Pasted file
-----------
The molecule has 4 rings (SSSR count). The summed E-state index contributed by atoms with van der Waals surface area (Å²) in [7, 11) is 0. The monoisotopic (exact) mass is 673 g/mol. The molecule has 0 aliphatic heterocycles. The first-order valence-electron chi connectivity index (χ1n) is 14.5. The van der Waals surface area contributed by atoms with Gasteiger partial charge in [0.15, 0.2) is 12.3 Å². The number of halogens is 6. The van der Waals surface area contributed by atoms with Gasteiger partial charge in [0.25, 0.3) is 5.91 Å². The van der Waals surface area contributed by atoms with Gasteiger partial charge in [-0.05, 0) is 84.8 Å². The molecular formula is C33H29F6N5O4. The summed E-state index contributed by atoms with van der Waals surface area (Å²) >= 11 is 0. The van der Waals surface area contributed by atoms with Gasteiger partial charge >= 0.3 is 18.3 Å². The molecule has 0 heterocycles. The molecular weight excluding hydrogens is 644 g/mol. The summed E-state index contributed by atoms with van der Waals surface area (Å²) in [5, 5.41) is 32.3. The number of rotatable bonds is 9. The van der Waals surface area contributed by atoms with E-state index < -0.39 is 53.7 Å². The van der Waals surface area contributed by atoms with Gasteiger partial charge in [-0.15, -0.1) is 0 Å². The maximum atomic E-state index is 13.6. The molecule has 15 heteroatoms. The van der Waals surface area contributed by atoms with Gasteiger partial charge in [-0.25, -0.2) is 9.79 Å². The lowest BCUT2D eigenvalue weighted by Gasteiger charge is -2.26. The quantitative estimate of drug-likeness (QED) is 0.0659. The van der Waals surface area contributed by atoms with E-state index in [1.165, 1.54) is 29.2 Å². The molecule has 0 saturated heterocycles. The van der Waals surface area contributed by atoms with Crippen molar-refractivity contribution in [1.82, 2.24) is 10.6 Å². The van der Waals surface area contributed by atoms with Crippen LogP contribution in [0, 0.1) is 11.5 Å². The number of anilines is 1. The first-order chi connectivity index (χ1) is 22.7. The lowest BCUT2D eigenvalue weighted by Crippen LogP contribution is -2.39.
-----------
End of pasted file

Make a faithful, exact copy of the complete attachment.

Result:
The molecule has 4 rings (SSSR count). The summed E-state index contributed by atoms with van der Waals surface area (Å²) in [7, 11) is 0. The monoisotopic (exact) mass is 673 g/mol. The molecule has 0 aliphatic heterocycles. The first-order valence-electron chi connectivity index (χ1n) is 14.5. The van der Waals surface area contributed by atoms with Gasteiger partial charge in [0.15, 0.2) is 12.3 Å². The number of halogens is 6. The van der Waals surface area contributed by atoms with Gasteiger partial charge in [0.25, 0.3) is 5.91 Å². The van der Waals surface area contributed by atoms with Gasteiger partial charge in [-0.05, 0) is 84.8 Å². The molecular formula is C33H29F6N5O4. The summed E-state index contributed by atoms with van der Waals surface area (Å²) >= 11 is 0. The van der Waals surface area contributed by atoms with Gasteiger partial charge >= 0.3 is 18.3 Å². The molecule has 0 heterocycles. The molecular weight excluding hydrogens is 644 g/mol. The summed E-state index contributed by atoms with van der Waals surface area (Å²) in [5, 5.41) is 32.3. The number of rotatable bonds is 9. The van der Waals surface area contributed by atoms with E-state index < -0.39 is 53.7 Å². The van der Waals surface area contributed by atoms with Gasteiger partial charge in [-0.15, -0.1) is 0 Å². The maximum atomic E-state index is 13.6. The molecule has 15 heteroatoms. The van der Waals surface area contributed by atoms with Gasteiger partial charge in [-0.25, -0.2) is 9.79 Å². The lowest BCUT2D eigenvalue weighted by Gasteiger charge is -2.26. The quantitative estimate of drug-likeness (QED) is 0.0659. The van der Waals surface area contributed by atoms with E-state index in [1.165, 1.54) is 29.2 Å². The molecule has 0 saturated heterocycles. The van der Waals surface area contributed by atoms with Crippen molar-refractivity contribution in [1.82, 2.24) is 10.6 Å². The van der Waals surface area contributed by atoms with Crippen LogP contribution in [0, 0.1) is 11.5 Å². The number of anilines is 1. The first-order chi connectivity index (χ1) is 22.7. The lowest BCUT2D eigenvalue weighted by Crippen LogP contribution is -2.39.